Silhouette of a group of people helping each other climb a mountain, arms outreached

Having worked in infrastructure consulting and now as a bid coach, I routinely get invited into teams to support, challenge and guide the development of a bid securing a particular project or programme of work with their client. I am now prepared for what is the inevitable first contact that constitutes a team transfixed on their ideas and solutions whilst trying to ram their square peg solution in the clients round problem. After a tugging of the reins, we circle back around to the actual problem that the client is trying to solve.

Myers Briggs Type Indicator (MBTI) provides a great insight into these situations and the approach that engineering industry organisations take when undertaking a bid. In my experience, people often gravitate to industries and roles in organisations that are more aligned with their innate preferences.

In the infrastructure delivery field, that often results in people with preferences for:

  • Sensing: Facts, figures, evidence and details; and
  • Thinking: Objective, process and logic.

As a bid team it is important to address these two preferences by building confidence with your client through the following areas:

  • Experience: Showcase your experience on similar projects and the outcomes/benefits generated for the client;
  • Details: A project program, costing and technical solutions;
  • Method: The method you will follow to deliver the work in a step by step manner, including inputs, deliverables, who is involved and timing; and
  • Quality control: Your teams review practices and work methods.

Most find the above discussion quite easy to elicit and comfortable to talk to. The problem with this, is that more often than not, the client will have a mixture of personnel responsible for or involved in and assessing your bid. In most cases this includes highly influential people in the client organisation that are focussed on senior responsibilities including overall project delivery, governance and high level internal and external stakeholder relationship management.

I routinely find a gaping hole in the team’s awareness and capability to articulate information that the clients bid evaluators actually worry, care about and are responsible for. From a preference perspective this includes:

  • Intuition: Strategic context and the link to overarching business objectives, patterns and interdependencies often associated with integration; and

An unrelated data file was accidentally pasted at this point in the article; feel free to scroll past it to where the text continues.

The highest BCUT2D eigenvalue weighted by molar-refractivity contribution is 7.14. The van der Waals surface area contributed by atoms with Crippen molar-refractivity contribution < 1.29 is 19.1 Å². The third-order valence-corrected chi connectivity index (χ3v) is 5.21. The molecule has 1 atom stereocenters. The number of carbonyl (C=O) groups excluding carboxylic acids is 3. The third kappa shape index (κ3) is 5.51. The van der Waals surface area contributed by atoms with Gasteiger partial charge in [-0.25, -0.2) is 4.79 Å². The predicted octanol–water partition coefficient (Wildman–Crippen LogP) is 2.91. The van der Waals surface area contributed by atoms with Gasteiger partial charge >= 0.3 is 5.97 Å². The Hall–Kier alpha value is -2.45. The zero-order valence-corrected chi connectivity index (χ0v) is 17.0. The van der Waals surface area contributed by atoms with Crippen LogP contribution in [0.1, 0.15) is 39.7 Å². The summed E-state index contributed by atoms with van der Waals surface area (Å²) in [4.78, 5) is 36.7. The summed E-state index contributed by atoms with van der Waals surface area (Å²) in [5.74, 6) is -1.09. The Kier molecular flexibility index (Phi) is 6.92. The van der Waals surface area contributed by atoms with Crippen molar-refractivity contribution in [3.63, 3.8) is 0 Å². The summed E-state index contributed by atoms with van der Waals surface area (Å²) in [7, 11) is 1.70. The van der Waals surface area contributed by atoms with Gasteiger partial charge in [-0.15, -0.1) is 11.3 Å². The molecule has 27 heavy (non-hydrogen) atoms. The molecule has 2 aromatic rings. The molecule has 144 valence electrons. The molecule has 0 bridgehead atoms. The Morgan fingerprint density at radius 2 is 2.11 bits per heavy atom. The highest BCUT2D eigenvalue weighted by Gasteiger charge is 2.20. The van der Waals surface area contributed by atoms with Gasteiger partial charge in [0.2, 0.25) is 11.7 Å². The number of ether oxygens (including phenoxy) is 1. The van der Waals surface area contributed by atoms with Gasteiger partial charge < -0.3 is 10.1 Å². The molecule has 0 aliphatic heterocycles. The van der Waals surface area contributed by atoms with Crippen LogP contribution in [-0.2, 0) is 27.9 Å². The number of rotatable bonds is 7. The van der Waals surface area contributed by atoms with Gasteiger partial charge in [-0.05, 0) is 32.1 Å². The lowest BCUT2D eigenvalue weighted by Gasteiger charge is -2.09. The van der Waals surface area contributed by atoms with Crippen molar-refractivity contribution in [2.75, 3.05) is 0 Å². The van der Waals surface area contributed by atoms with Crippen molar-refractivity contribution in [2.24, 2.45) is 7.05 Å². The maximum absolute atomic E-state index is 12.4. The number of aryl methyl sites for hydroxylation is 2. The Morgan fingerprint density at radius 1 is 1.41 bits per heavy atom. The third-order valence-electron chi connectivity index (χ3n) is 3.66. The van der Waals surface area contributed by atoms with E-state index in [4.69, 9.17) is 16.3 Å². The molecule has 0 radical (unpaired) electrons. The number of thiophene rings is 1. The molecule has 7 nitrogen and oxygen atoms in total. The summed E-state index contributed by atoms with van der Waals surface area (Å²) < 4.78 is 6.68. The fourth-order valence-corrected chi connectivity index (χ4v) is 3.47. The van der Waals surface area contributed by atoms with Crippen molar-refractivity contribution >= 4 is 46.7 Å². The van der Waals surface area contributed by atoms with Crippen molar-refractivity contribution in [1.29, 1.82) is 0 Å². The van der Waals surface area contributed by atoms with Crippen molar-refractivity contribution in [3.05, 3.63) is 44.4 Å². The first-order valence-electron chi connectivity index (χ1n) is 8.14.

• Feeling: Empathy, people oriented and a recognition of the impact on people and stakeholders.

In order to address these areas in a bid adequately it is important to address the following throughout your bid strategy:

  • Client drivers: Valuing and investing in the upfront understanding of your client’s issues and concerns before diving into solutions;
  • Client pressures: Having a genuine recognition and understanding of the internal pressures your client is under (e.g. Ministerial, promotion, reputation);
  • United Leadership: Compiling a team with strong united leadership and self-awareness; and
  • Flexing: Being prepared and able to flex your style, both verbal and written to impact the client team.

In order to improve your bid strategy, verbal and written response ensure you have a well-rounded offer that addresses all four preferences:

  • Sensing: Address the detail of your offer – What is your idea? Where has it been used before? What were the outcomes? Can you provide evidence to back up your assertions?
  • Intuition: Provide a link to the strategic objectives and context of the client – Link your ideas back to deliverable outcomes that will enable your client to achieve their strategic objectives. Recognise the complexity of interdependencies and integrating with other broader project elements;
  • Thinking: Demonstrate the rigour process and methodology – Outline how you will deliver your idea; and
  • Feeling: Show the impact that your idea will have – How will it affect the people in your client’s organisation? What benefits will it provide? What impact will it have on wider stakeholders?

Give it a go! Think more like your clients, which in the end can only improve your ability to help them solve their issues. BRS hold a range of experience across a number high profile bids and projects within Australia and New Zealand. If you would like more information on how BRS can assist your team with implementing a successful bid strategy visit our website to find out more or contact us.